Royal Conservatoire of Scotland/Red Note Ensemble

Cottiers, Glasgow

Keith Bruce

five stars

A SHOWCASE for three of the current Leverhulme Conducting Fellows at the Royal Conservatoire of Scotland, this programme of music was played by an edition of the Red Note Ensemble augmented by half a dozen students from the RCS MusicLab.

In the first half two works by student composers for a quintet of violin, trumpet, bassoon, oboe and cello bracketed works by clarinettist and BBC Young Musician of 2006 Mark Simpson and by Harrison Birtwistle, for a 14-piece chamber group.

While none of the others had quite the propulsion of Birtwistle’s Carmen arcadiae mechanicae perpetuum, there was much to savour in the pairings Sean O’Callaghan used in his Shapes, following a very Nyman-esque opening, the competing and combining sonorities of Simpson’s Straw Dogs, and the different moods of Ryan Gleave’s three-movement I could, which concluded with a haunting oboe melody.

Those works were directed with assurance by Sergej Bolkhovets and Joel Sandelson, sharing the duties equally, but their conducting colleague Teresa Riviero Bohm had a rather more participative role after the interval in Mark Hathaway’s clever staging of Eight Songs for a Mad King by Peter Maxwell Davies.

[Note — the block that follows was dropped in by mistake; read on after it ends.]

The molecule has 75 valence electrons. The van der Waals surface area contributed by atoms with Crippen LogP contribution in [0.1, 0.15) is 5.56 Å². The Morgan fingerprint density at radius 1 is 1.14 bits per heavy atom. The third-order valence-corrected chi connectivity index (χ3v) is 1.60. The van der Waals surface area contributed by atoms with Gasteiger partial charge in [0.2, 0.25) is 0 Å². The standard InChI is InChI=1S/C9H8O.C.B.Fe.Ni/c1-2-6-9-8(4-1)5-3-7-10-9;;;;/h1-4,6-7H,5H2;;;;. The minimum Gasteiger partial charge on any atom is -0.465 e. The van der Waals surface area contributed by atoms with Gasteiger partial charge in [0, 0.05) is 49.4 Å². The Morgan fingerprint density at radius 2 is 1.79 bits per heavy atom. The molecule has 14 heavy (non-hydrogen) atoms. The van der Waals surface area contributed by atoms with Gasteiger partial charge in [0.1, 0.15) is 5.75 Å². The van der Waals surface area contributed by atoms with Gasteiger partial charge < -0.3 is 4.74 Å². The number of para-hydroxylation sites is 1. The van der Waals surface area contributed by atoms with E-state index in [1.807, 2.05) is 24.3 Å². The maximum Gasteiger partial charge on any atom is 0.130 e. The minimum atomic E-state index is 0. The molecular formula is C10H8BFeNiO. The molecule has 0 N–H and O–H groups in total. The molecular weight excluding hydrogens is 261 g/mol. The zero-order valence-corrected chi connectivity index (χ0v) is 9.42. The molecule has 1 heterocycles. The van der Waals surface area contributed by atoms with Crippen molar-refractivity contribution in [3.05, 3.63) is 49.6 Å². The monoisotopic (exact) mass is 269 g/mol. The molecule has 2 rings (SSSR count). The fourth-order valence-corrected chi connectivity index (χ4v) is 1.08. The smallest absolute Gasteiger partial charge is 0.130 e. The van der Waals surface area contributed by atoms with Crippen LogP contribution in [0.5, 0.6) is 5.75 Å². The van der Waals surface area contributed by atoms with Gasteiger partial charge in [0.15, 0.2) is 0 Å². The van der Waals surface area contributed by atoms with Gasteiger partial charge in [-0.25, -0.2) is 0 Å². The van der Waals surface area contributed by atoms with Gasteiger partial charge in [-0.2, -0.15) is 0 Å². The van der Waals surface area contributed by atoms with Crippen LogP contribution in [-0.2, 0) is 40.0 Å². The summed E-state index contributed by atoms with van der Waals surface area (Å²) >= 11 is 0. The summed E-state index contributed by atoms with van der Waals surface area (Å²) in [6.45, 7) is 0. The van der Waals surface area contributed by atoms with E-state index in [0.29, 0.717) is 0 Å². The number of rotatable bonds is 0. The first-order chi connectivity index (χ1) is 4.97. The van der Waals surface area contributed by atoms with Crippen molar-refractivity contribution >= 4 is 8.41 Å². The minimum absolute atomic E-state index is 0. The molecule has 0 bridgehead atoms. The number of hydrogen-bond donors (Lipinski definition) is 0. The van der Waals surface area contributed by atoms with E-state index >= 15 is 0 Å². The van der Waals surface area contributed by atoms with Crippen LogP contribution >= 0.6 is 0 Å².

In what was a tour de force performance from Alexander Gibson Opera School student Oskar McCarthy, the baritone emerged from the audience to harass the front-of-house staff as well as the conductor, in his persona as a 20th century incarnation of King George. Comprehensively demolishing the “fourth wall”, McCarthy and the musicians demonstrated just how relevant Max’s depiction of mental torment — originally based on the trauma of soldiers in the First World War — remains today. With long, furrowed vowels, and a dialogue of percussive utterances with flautist Ruth Morley, McCarthy’s performance was mesmerising, equal to the demands of shrieking noise and quotations from 18th century repertoire, including Handel’s Messiah, and disrobing from great coat to underpants along the way, before he was huckled out of the auditorium by two student policemen.

There was surely far too much good work in this staging of a fifty-year-old masterpiece for it to remain a one-off.